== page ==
Kate Madin, Woods Hole Oceanographic Institution
We are headed back to Fiji, a 5+ -day trip (photo of us underway by Larry Madin). After being anchored for three days at our last stop in the Phoenix Islands, we all felt surge of recognition when we left the island of Orona’s lee and the ship motion began: here we go again…
During the trip back, the work has changed, but not stopped. Accommodating to the roll, you can get a lot done.
There’s packing: everyone’s gear and possessions need to be returned to the huge number of Pelican cases and duffel bags we came with (photo by Larry Madin)
And there’s science: Greg Stone, leader of the expedition, has called science meetings each morning, to discuss the preliminary findings and the way to proceed from this point. PIPA has been nominated as a World Heritage Site, and the day we arrive in Fiji, scientists aboard will be interviewed about what they have observed about the site.
» View NOAA News Release (World’s Largest Marine Protected Areas Sign Partnership Agreement)
Scientists are writing summaries of their work. People are discussing collaborative papers and further work on samples they are carrying back– coral samples for scientists at WHOI and other institutions and for genetic analysis in labs at Boston University and elsewhere, samples of sea cucumbers from sandy reef flats for colleagues and students at home – a long list of items colleagues requested from scientists on this expedition! The diver-photographers are going over their shots, labeling, and sharing. And National Geographic photographers Brian and Jeff are working with their photos.
I asked Larry about the plankton work, and he said, “The water column is PIPA’s largest habitat. Only 0.006% of the PIPA protected area is land. All else is open ocean over deep-sea floor – waters that make the large scale physical, chemical and biological context for the reefs, including food resources as plankton, and pelagic fishes that are part of the larger ecology of the reefs.
“Single-celled algae create food from sunlight, zooplankton eat these cells and are the link in the food chain to larger animals like fish, turtles, and whales. We had no information about the diversity or abundance of the zooplankton in PIPA waters, and that’s what I came on this expedition to begin to find out.
“We’ve made a preliminary survey of the zooplankton here. For small animals we towed a plankton net, and we’re bringing the samples home for identification – we expect to find small crustaceans, snails and worms, and we may see larval stages of invertebrates or fish. We used scuba to dive in open water and collect larger and more fragile gelatinous creatures – the ‘jelly animals’ that are my specialties, are usually too delicate to be collected in nets. This first look at the community of zooplankton here will add to our understanding of the total ecosystem of PIPA, and will provide data for the Census of Marine Zooplankton, a world-wide program to identify planktonic animals from all the world’s oceans, as part of the global Census of Marine Life.”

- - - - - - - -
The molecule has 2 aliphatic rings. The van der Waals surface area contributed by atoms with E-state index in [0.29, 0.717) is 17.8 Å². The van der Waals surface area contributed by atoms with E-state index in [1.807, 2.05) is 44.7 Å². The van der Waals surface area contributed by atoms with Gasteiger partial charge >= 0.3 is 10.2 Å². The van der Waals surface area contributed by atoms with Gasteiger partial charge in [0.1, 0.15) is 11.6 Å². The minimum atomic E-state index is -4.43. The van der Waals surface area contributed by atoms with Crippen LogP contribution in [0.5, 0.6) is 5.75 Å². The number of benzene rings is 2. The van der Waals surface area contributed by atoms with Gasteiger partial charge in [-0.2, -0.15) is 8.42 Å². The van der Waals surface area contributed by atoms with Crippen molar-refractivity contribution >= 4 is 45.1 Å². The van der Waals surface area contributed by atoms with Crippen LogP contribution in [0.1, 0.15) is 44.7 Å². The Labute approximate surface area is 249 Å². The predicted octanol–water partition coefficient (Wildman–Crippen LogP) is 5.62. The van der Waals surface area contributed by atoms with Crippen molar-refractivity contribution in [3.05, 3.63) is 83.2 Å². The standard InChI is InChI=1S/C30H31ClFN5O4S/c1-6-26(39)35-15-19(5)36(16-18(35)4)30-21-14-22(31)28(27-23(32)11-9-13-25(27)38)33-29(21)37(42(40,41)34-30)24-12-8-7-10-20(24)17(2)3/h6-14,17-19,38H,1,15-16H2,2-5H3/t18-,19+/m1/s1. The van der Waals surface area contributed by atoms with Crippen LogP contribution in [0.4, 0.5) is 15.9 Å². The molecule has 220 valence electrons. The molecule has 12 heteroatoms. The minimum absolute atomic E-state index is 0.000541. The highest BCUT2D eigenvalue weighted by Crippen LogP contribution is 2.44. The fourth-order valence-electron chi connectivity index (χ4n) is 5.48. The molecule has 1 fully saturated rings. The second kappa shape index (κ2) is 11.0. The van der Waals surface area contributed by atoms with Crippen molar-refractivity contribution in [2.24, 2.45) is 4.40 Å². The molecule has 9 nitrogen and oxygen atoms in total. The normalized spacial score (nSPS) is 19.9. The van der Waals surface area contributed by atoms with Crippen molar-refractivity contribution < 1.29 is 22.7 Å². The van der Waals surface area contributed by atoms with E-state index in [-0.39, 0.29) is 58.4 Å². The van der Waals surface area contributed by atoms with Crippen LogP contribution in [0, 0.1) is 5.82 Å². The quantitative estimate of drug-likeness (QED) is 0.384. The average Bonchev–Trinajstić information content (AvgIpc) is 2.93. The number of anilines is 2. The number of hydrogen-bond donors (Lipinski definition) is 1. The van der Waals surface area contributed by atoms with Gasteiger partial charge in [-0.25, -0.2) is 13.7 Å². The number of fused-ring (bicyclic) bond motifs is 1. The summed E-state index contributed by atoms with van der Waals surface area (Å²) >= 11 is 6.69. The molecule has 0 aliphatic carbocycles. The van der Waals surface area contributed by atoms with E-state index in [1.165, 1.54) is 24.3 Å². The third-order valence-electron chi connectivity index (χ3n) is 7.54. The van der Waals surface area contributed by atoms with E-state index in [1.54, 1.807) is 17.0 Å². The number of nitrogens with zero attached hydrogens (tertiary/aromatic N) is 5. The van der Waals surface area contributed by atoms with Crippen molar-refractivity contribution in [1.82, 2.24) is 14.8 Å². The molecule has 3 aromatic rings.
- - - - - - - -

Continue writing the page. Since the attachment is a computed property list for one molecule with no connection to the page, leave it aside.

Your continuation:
This trip has been an astounding opportunity for Larry and me to see a part of the ocean we hadn’t been to, to take a preliminary look at the plankton, and to see some of the most remote coral reefs in the world. We’ve spent hours talking with shipmates who study and hope to preserve the reefs – and with Tukabu and Tuake, about Kiribati’s rich ocean resources and PIPA, a great gift their nation has given the world.
Scientists aboard are entirely committed to saving reef ecosystems – in trouble all over the world. As I write, several are talking about how aquaculture might coexist with natural coastal areas in nations now using aquaculture to feed a global trade in seafood their local people cannot afford to buy. One way forward is marine protected areas such as PIPA.
A wrap-up wouldn’t be complete without mentioning the Nai’a (photos by Larry Madin)– our 110 ft live-aboard motor-sailer diveboat, its owner Rob Barrel, who cares immensely about the reefs and sharks (photos by Jim Stringer), and its remarkable Fijian crew of divers, divemasters, and support people. Jonathan, the captain; Mo and Koroi, who drove the skiffs and helped with diving; Sam and Brigitte who dove with the group and made videos; Penni, who fed us; Suli and Wally and John who took care of the boat and us, and all who took care of dive gear, filled tanks, ran the engines, put up the sails, and sang almost every night out on deck. We won’t forget the corals, fish, the sharks, the aquamarine water or the sunsets that filled this amazing trip to the Phoenix Islands.